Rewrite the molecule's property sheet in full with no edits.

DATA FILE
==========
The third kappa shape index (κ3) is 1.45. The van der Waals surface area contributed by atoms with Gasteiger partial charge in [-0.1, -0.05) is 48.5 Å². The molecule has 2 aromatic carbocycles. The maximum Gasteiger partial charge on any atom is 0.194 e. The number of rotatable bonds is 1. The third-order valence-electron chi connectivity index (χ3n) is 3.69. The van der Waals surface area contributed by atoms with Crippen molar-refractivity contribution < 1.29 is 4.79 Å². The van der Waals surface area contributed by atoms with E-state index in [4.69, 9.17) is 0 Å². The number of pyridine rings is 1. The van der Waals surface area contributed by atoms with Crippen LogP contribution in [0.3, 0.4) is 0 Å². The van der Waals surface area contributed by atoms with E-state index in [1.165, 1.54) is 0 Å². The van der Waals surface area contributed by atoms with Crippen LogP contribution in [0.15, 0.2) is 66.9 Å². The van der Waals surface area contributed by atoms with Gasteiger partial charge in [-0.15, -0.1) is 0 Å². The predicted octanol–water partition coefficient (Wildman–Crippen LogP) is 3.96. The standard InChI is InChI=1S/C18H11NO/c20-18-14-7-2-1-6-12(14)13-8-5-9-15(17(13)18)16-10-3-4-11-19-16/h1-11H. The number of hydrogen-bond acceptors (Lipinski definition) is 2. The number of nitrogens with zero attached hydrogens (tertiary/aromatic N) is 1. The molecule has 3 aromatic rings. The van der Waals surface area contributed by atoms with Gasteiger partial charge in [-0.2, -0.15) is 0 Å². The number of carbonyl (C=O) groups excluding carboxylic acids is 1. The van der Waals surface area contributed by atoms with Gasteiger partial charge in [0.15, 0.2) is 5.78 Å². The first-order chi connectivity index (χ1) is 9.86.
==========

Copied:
The third kappa shape index (κ3) is 1.45. The van der Waals surface area contributed by atoms with Gasteiger partial charge in [-0.1, -0.05) is 48.5 Å². The molecule has 2 aromatic carbocycles. The maximum Gasteiger partial charge on any atom is 0.194 e. The number of rotatable bonds is 1. The third-order valence-electron chi connectivity index (χ3n) is 3.69. The van der Waals surface area contributed by atoms with Crippen molar-refractivity contribution < 1.29 is 4.79 Å². The van der Waals surface area contributed by atoms with E-state index in [4.69, 9.17) is 0 Å². The number of pyridine rings is 1. The van der Waals surface area contributed by atoms with Crippen LogP contribution in [0.3, 0.4) is 0 Å². The van der Waals surface area contributed by atoms with E-state index in [1.165, 1.54) is 0 Å². The van der Waals surface area contributed by atoms with Crippen LogP contribution in [0.15, 0.2) is 66.9 Å². The van der Waals surface area contributed by atoms with Gasteiger partial charge in [-0.15, -0.1) is 0 Å². The predicted octanol–water partition coefficient (Wildman–Crippen LogP) is 3.96. The standard InChI is InChI=1S/C18H11NO/c20-18-14-7-2-1-6-12(14)13-8-5-9-15(17(13)18)16-10-3-4-11-19-16/h1-11H. The number of hydrogen-bond acceptors (Lipinski definition) is 2. The number of nitrogens with zero attached hydrogens (tertiary/aromatic N) is 1. The molecule has 3 aromatic rings. The van der Waals surface area contributed by atoms with Gasteiger partial charge in [-0.2, -0.15) is 0 Å². The number of carbonyl (C=O) groups excluding carboxylic acids is 1. The van der Waals surface area contributed by atoms with Gasteiger partial charge in [0.15, 0.2) is 5.78 Å². The first-order chi connectivity index (χ1) is 9.86.